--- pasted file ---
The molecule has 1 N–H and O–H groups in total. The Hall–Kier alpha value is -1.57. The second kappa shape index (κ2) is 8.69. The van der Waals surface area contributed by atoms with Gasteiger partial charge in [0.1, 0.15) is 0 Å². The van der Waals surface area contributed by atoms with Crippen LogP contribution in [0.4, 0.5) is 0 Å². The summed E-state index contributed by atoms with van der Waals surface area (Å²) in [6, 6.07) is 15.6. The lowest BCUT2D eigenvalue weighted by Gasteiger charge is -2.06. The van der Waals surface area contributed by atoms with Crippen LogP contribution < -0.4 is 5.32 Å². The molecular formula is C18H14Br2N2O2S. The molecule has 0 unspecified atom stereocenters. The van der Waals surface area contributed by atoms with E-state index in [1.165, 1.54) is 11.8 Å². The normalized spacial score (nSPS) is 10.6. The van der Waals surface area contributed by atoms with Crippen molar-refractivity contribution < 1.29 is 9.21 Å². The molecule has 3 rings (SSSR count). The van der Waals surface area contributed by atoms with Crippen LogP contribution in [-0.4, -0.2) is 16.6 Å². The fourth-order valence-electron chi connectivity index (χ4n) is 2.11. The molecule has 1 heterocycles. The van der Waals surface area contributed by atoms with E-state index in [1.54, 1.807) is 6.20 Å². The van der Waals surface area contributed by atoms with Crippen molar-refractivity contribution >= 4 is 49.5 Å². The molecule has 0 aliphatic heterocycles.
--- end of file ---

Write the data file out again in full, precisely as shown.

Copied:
The molecule has 1 N–H and O–H groups in total. The Hall–Kier alpha value is -1.57. The second kappa shape index (κ2) is 8.69. The van der Waals surface area contributed by atoms with Gasteiger partial charge in [0.1, 0.15) is 0 Å². The van der Waals surface area contributed by atoms with Crippen LogP contribution in [0.4, 0.5) is 0 Å². The summed E-state index contributed by atoms with van der Waals surface area (Å²) in [6, 6.07) is 15.6. The lowest BCUT2D eigenvalue weighted by Gasteiger charge is -2.06. The van der Waals surface area contributed by atoms with Crippen LogP contribution < -0.4 is 5.32 Å². The molecular formula is C18H14Br2N2O2S. The molecule has 0 unspecified atom stereocenters. The van der Waals surface area contributed by atoms with E-state index in [1.165, 1.54) is 11.8 Å². The normalized spacial score (nSPS) is 10.6. The van der Waals surface area contributed by atoms with Crippen molar-refractivity contribution < 1.29 is 9.21 Å². The molecule has 3 rings (SSSR count). The van der Waals surface area contributed by atoms with Crippen LogP contribution in [-0.4, -0.2) is 16.6 Å². The fourth-order valence-electron chi connectivity index (χ4n) is 2.11. The molecule has 1 heterocycles. The van der Waals surface area contributed by atoms with E-state index in [1.54, 1.807) is 6.20 Å². The van der Waals surface area contributed by atoms with Crippen molar-refractivity contribution >= 4 is 49.5 Å². The molecule has 0 aliphatic heterocycles.